It doesn’t even have to be a different language for this to be an issue.


    • It’s sad when this happens. Communication on a deeper level with understanding and regards for each others feelings is an area of frequent misunderstanding. Good on you for trying and please don’t give up on this.

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  • I’m Czech living in Australia and married to an Australian. He loves when I speak Czech to our kids and only sometimes he wishes he would understand what I say. On the other hand I know it can be quite rude to speak different language when others don’t have a clue of what I say. It depends on the situation.

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  • I’m bilingual and I an quite fluent in both languages, the other being English. My family and I freely speak our mother tongue when it’s just between us but when my partner and his family, who are all exclusive English speakers, are within earshot we take great pains to speak English as we do not ever want them to feel excluded. This all boils down to mutual respect and understanding, I believe. My partner is now also learning to speak my native language but until he speaks it as fluently as I do then we do not ever speak amongst each other in a language other than English.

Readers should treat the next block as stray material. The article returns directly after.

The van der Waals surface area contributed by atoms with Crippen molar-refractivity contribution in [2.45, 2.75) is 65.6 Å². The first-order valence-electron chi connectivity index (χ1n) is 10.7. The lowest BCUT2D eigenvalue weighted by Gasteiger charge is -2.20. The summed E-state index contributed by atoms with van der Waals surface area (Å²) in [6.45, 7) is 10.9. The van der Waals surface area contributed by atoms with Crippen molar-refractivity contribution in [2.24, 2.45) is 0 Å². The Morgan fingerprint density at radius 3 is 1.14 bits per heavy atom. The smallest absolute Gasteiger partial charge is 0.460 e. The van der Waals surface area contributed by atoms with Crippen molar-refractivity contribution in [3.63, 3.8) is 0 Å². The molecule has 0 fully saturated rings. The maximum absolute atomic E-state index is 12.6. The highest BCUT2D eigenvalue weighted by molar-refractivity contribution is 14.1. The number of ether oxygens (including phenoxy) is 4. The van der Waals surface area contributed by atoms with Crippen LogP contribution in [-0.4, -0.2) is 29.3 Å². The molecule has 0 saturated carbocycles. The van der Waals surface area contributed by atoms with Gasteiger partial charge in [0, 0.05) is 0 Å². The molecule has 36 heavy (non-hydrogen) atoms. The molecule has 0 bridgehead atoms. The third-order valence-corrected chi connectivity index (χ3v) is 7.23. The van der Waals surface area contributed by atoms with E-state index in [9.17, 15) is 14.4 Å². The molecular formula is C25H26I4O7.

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  • English is a second language to me and I know for me my native language just slipped out of my tongue without any intentions. But there are some protocols to follow specially if the other person couldn’t understand your language.

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  • What an awful situation to be in. I had a Yugoslavian friend in primary school. When I went for play dates at her house, they all spoke their language. Her mum and dad never learnt to speak English…..ever! My friend started school and had to be taught to speak English, she then taught her younger siblings and did all translations for her parents…..til the day they died

    Reply